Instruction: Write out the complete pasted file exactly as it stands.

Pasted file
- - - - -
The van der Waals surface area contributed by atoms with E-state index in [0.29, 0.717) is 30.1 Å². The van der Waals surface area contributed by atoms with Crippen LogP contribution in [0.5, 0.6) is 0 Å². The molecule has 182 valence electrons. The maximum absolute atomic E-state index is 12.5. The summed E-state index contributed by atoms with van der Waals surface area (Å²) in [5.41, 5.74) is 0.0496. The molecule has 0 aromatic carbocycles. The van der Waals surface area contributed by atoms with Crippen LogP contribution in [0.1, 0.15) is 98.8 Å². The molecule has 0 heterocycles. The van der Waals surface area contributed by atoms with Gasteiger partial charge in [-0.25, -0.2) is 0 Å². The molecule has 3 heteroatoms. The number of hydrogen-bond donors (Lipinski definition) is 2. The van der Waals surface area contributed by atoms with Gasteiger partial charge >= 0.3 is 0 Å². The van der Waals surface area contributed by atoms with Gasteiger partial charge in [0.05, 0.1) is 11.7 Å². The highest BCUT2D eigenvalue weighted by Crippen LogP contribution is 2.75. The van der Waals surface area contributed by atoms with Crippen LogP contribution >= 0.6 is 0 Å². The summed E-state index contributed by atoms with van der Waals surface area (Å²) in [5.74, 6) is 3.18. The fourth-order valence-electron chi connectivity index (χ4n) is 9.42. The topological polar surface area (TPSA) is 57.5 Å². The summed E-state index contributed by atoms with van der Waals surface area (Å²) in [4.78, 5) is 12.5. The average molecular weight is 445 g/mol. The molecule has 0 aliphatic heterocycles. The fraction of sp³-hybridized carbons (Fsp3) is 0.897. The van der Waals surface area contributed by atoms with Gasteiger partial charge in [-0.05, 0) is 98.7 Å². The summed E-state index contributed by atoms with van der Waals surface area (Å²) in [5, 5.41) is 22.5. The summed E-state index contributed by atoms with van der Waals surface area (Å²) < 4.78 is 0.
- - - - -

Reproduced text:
The van der Waals surface area contributed by atoms with E-state index in [0.29, 0.717) is 30.1 Å². The van der Waals surface area contributed by atoms with Crippen LogP contribution in [0.5, 0.6) is 0 Å². The molecule has 182 valence electrons. The maximum absolute atomic E-state index is 12.5. The summed E-state index contributed by atoms with van der Waals surface area (Å²) in [5.41, 5.74) is 0.0496. The molecule has 0 aromatic carbocycles. The van der Waals surface area contributed by atoms with Crippen LogP contribution in [0.1, 0.15) is 98.8 Å². The molecule has 0 heterocycles. The van der Waals surface area contributed by atoms with Gasteiger partial charge in [-0.25, -0.2) is 0 Å². The molecule has 3 heteroatoms. The number of hydrogen-bond donors (Lipinski definition) is 2. The van der Waals surface area contributed by atoms with Gasteiger partial charge >= 0.3 is 0 Å². The van der Waals surface area contributed by atoms with Gasteiger partial charge in [0.05, 0.1) is 11.7 Å². The highest BCUT2D eigenvalue weighted by Crippen LogP contribution is 2.75. The van der Waals surface area contributed by atoms with Crippen LogP contribution >= 0.6 is 0 Å². The summed E-state index contributed by atoms with van der Waals surface area (Å²) in [5.74, 6) is 3.18. The fourth-order valence-electron chi connectivity index (χ4n) is 9.42. The topological polar surface area (TPSA) is 57.5 Å². The summed E-state index contributed by atoms with van der Waals surface area (Å²) in [4.78, 5) is 12.5. The average molecular weight is 445 g/mol. The molecule has 0 aliphatic heterocycles. The fraction of sp³-hybridized carbons (Fsp3) is 0.897. The van der Waals surface area contributed by atoms with Gasteiger partial charge in [-0.05, 0) is 98.7 Å². The summed E-state index contributed by atoms with van der Waals surface area (Å²) in [5, 5.41) is 22.5. The summed E-state index contributed by atoms with van der Waals surface area (Å²) < 4.78 is 0.